Trade terms save us from having to work through boilerplate legalese with each new transaction. They are essentially shorthand versions of various rights and responsibilities buyers and sellers incorporate into sales agreements.

A term like “FOB Salinas” (free-on-board Salinas) is an example of a well-understood trade term that packs a lot into few words.

When produce is sold “FOB Salinas”—both buyer and seller understand that (i) any loss or damage in transit will be the responsibility of the buyer; (ii) the buyer will be responsible for hiring and paying for the transportation from Salinas (and filing any transportation claims); and (iii) the seller will be responsible for loading product in suitable shipping condition. For more information, see Perishable Agricultural Commodities Act (PACA) regulations, 7 CFR 46.43(j).

Combined with other contract specifications such as size, pack, grade, contract destination, and payment terms, the buyer and seller are generally able to negotiate a satisfactory contract with very few words.

But when terms are misused or poorly understood, the resulting contract may cost time, money, and aggravation. As we’ll discuss in this article, even some very common domestic trade terms are not always fully understood.

Delivered

Buyers and sellers occasionally forget that when product is sold on a “delivered” basis, PACA’s Good Arrival Guidelines do not apply because title doesn’t pass until the product is accepted at destination.

In other words, the allowance that FOB sellers rely on to account for normal deterioration in transit (after title passes) is not available when produce is sold on a delivered basis, unless expressly provided for in the sales agreement.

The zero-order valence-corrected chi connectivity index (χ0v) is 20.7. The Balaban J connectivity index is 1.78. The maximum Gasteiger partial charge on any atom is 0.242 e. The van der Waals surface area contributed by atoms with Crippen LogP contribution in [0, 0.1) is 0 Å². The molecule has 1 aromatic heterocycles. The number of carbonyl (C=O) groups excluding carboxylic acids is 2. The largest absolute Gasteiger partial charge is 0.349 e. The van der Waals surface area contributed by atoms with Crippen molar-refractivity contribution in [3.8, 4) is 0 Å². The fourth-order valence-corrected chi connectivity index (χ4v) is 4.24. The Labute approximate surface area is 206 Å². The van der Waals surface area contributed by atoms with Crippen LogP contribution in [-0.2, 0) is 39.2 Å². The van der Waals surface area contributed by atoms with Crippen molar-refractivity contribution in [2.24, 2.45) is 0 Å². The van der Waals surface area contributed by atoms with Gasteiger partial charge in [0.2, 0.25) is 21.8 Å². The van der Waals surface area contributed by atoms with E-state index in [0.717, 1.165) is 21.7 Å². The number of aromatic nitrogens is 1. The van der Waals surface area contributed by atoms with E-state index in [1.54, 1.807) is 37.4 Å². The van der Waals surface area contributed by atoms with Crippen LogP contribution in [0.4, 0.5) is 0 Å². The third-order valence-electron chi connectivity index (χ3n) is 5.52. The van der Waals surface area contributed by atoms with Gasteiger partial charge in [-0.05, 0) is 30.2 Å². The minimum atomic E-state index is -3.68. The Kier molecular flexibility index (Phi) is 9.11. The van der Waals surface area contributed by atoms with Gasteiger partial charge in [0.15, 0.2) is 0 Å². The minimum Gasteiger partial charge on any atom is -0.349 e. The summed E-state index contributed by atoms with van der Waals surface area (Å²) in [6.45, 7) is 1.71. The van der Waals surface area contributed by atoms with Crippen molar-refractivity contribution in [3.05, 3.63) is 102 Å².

Because many commodities have a delivered tolerance that permits only 10 percent average defects—rather than the 15 percent typically allowed after 5 days in transit for produce sold FOB—sellers are sometimes surprised to learn that a checksum of say 12 percent reported on a timely inspection may represent a breach of a sales agreement if the product was sold on a delivered basis.

Unfortunately, there is no standard trade term that provides for a delivered sale with an allowance for deterioration in transit.

There is a term that sounds like it might accomplish this in PACA regulations: “FOB sale at delivered price,” but, in fact, this term is defined as an FOB sale where title and risk of loss passes to the buyer at shipping point, even though the seller bills the buyer for the freight.

In our experience, this and other “cost and freight” terms defined in the regulations can be cumbersome when carrier claims arise, which is perhaps one reason they’re rarely used.

So how can produce be sold on a delivered basis and still allow for the normal deterioration in transit allowed by FOB good arrival guidelines?

Because of the lack of a standard trade term to accomplish this, the best option would seem to be to spell out, explicitly, in a written agreement or a written confirmation of a verbal agreement what the parties are agreeing to.

For example: “Peppers sold delivered in all respects except that normal deterioration in transit as defined by FOB good arrival guidelines will be allowed between shipping point (Salinas) and the contract destination.”

Of course, having an attorney review any nonstandard language inserted into agreements is always recommended.

Buyers and sellers are not restricted to established trade terms and, with few exceptions (e.g., something illegal), can agree to whatever they want.

But the established trade terms, if correctly understood, can usually help the parties reach a suitable agreement without getting too far off the beaten path.

This is an excerpt from the Trading Assistance feature from the May/June 2021 issue of Produce Blueprints Magazine. Click here to read the whole issue.

 

Doug Nelson is the Vice President of Trading Assistance for Blue Book Services.